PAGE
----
We call it a relational network of spirit-empowered Believers around the world who really are focused on the future of spirit-empowered Christianity.

Renewalists, Charismatics, Pentecostals—we call them spirit-empowered Believers—now number over million people in the world. It is the fastest part of Christianity, and actually the fastest-growing religious movement, on planet earth right now. We use words like build vocabulary bridges for them. To help them understand and connect with the faith and connect with spirit-filled life. And how do you live that out? So this is an initiative of all over the world on that.

We have regional cabinets going on. But the real underlying question is two or three-fold. When you put those four things together you get the heartbeat of Empowered 21, especially focused on intergenerational connection and blessing. We believe Malachi is true, that the heart of the fathers or mothers must turn to the sons or daughters and the heart of the sons or daughters must turn to the fathers or mothers. This is intergeneration connection.

We believe that when it does happen God blesses the earth. So when generations come together we find real favor from God and blessing. We try to facilitate that with Empowered Vicari: One last question. Although it is in regards to Generation Z, I want to switch focus a little bit. Generation Z is very passionate about social justice issues, which can be wonderful. Wilson: Yeah. Every year we send out over students in the summertime on mission trips around the world.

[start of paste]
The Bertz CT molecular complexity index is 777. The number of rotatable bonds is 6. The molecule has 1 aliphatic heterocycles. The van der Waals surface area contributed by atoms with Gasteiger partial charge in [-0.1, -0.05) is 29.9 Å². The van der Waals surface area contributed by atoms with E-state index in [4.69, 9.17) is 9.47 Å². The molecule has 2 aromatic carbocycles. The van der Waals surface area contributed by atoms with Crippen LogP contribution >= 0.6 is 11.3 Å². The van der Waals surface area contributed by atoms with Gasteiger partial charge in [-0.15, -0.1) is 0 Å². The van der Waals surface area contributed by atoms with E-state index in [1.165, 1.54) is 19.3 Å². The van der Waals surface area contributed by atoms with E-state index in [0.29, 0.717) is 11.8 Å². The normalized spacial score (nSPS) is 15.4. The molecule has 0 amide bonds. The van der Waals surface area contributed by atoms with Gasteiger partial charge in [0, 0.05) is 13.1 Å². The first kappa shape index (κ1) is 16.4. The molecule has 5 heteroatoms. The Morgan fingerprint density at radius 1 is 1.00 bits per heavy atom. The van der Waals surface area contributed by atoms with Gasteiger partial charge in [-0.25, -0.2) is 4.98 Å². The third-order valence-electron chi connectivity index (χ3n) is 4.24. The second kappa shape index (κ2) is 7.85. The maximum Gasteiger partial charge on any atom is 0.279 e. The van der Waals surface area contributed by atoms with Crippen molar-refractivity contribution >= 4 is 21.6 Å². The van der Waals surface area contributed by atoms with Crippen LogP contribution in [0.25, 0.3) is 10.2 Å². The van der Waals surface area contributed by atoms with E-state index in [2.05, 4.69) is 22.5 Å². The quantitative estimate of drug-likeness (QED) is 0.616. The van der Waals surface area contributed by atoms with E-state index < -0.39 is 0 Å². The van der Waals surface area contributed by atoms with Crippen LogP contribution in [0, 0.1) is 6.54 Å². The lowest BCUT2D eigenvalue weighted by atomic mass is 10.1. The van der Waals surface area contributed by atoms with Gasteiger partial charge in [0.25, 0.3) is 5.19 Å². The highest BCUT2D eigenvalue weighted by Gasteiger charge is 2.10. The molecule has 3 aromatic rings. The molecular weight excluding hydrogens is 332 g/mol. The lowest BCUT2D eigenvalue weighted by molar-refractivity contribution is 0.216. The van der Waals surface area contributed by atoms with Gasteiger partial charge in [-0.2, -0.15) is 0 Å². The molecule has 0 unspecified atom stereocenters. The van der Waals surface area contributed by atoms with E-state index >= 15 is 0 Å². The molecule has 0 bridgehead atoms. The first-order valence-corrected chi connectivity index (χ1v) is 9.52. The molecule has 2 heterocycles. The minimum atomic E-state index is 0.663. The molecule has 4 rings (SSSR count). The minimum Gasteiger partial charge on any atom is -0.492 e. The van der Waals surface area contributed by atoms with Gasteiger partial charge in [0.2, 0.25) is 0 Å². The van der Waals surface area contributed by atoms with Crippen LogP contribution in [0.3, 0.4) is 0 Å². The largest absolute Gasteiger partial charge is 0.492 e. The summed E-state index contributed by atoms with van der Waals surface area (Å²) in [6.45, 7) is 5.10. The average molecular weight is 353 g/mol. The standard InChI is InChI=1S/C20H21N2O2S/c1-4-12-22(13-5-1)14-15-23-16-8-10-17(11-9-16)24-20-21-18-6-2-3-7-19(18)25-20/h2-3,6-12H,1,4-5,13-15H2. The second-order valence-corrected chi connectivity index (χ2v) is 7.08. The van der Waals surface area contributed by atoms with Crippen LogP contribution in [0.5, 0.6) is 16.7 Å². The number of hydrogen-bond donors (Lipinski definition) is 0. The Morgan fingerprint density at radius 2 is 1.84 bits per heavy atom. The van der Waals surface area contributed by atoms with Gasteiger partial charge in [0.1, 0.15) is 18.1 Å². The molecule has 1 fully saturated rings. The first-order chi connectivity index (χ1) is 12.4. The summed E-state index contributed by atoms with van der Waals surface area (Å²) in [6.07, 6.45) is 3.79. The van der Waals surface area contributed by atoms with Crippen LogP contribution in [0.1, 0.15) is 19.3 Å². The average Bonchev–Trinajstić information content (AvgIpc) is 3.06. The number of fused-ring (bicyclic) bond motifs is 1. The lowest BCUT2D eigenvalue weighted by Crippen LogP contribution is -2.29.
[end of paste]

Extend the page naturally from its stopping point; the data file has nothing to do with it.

And we find that with Generation Z when they touch it, feel it, experience it, their experience changes them forever. They are going to try to fight poverty the rest of their life and they want to make a difference. So I would encourage as we are trying to help this new generation understand what it means to be a persecuted Christian, we introduce them more to those who are going through this by a variety of means. Creative media, personal interaction, getting them in situations where they meet those persecuted for the faith, for example.

But I think exposure is the key. They need to touch it, feel it, meet them, and experience the situational moment that persecuted Christians are in. Nice and deep interview and concluding comment you have captured on the blog.

They need to touch…, feel…, meet…, and experience the situational moment that persecuted Christians are in. Assistant there, I am so happy to see and hear this man of God give leadership and guidance to the university. Oral would be so pleased, as am I. While I am pleased that you interviewed Dr. When it lost its accreditation and its United Methodist approval back in , it never saw the value of trying to regain that status.

Thank you for posting this interview. Wilson is a great man of God and a wonderful leader. I believe that his insightful and spiritually vibrant leadership will continue to be a great blessing to Oral Roberts University.

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President of oral roberts university

President of oral roberts university